Issues with autofs in a migrated container

Hi There,

Having a strange issue with a container on my LXD host.


Host - Ubuntu 20.04
Kernel - 5.4.0-135-generic
LXD - 5.8


CentOS 7.8


autofs.service fails to start with the below error when you try to run automount -f -v

automount: test mount forbidden or incorrect kernel protocol version, kernel protocol version 5.00 or above required.

Have not been able to find much info on this online and tried most of the suggested checks.

I suspect I am missing something in terms of access for the container to the host.

Output from a bare metal host that works fine:

Starting automounter version 5.0.7-109.el7, master map auto.master using kernel protocol version 5.05

You wrote about “migrated container”. What kind of “migration” do you mean?

As far as I can see autofs is still not containerized in Linux kernel (it has no FS_USERNS_MOUNT flag), which means that you can’t mount autofs inside the container. That’s why you are getting this error.

Required here:

Thanks for the reply and insights.

I used the migration binary and did a live migration of a physical host to LXD and changed it into a container.

Makes more sense now why it won’t work and there is very little info about it online. Any plans to add this or any work arounds for the time being?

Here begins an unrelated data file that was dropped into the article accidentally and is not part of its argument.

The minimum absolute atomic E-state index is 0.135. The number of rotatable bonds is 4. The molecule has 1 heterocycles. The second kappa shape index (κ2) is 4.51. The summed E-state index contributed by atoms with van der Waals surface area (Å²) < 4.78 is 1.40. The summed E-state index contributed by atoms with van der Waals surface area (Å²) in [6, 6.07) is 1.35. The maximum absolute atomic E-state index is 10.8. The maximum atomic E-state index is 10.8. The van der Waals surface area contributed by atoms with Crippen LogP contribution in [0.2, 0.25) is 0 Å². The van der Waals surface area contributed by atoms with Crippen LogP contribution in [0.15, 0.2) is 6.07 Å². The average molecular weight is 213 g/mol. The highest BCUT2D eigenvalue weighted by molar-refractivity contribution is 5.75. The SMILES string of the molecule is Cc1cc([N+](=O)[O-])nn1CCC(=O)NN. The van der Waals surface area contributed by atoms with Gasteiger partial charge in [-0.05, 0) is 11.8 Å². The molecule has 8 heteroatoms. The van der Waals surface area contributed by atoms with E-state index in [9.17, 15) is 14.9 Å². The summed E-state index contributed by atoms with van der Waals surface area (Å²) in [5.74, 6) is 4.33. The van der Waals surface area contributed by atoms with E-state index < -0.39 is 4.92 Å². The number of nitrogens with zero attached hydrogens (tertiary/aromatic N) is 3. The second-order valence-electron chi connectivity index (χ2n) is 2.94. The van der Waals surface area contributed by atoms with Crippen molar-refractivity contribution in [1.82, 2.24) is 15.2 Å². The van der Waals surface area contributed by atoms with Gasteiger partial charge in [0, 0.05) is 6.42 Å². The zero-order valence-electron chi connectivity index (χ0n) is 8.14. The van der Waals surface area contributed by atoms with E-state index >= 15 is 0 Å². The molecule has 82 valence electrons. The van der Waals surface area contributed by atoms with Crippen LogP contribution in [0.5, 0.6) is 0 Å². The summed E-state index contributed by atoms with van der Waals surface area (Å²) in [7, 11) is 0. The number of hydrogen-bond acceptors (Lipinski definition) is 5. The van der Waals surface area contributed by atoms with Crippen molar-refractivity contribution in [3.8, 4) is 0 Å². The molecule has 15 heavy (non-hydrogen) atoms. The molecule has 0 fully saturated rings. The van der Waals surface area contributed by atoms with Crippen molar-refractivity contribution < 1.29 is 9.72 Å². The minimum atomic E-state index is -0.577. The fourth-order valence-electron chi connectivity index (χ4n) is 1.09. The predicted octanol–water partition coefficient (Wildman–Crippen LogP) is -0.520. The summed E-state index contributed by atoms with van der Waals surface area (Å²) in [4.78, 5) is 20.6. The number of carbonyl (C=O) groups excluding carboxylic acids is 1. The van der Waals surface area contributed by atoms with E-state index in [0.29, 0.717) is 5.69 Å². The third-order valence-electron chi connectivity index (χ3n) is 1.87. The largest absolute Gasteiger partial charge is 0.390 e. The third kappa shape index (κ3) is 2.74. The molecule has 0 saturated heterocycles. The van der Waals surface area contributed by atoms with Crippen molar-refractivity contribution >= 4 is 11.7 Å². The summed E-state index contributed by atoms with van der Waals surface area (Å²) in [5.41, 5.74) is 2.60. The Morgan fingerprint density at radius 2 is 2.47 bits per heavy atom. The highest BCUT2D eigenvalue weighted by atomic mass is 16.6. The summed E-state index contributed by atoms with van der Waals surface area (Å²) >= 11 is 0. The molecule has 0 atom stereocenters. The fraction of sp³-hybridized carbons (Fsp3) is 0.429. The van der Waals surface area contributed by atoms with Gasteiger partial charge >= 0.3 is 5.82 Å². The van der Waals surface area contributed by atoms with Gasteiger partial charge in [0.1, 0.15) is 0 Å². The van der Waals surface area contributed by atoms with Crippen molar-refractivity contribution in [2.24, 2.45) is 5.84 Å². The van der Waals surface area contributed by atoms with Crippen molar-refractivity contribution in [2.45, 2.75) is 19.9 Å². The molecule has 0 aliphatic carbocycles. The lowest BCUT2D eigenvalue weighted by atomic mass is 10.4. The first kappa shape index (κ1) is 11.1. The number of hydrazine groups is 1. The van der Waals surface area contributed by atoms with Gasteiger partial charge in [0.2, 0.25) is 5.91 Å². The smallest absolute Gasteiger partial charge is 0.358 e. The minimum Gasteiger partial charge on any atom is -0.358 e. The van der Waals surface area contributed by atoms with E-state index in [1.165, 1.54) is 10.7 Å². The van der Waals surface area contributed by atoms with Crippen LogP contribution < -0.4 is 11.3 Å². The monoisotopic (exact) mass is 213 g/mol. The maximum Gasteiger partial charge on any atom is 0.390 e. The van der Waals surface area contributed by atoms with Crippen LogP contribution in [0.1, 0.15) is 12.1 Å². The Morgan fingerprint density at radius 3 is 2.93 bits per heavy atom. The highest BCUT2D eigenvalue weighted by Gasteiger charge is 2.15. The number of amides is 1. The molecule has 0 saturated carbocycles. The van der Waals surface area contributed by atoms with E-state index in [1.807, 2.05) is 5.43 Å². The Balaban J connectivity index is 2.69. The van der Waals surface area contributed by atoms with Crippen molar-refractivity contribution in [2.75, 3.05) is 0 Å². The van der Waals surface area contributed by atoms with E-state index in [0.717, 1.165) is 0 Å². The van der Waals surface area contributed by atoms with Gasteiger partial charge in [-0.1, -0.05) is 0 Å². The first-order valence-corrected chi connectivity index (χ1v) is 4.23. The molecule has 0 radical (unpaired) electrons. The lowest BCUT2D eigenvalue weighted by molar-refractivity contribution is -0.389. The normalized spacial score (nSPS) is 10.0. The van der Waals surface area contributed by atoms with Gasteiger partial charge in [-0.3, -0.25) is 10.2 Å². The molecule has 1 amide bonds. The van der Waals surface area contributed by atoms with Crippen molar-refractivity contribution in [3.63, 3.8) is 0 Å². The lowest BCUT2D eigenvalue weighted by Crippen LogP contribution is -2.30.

It will need kernel work. I don’t see a fundamental reason why it would be unsafe to allow it, so it’s likely just a case of nobody having gotten around to implementing it.

A workaround could be to use a privileged container (security.privileged=true) but that comes with some very serious security implications and should only ever be considered if you’re effectively happy with whoever gets root inside of that container to be able to break out and get root on your host system.

The alternative otherwise would be to use a LXD VM instead. Unfortunately there’s no automated way to go from a container to a VM due to containers lacking a full partition table, kernel, bootloader, …

Hi Stephane,

Thanks for the insights. Going to try and do the same with a VM. This seems to be the solution, at least for now.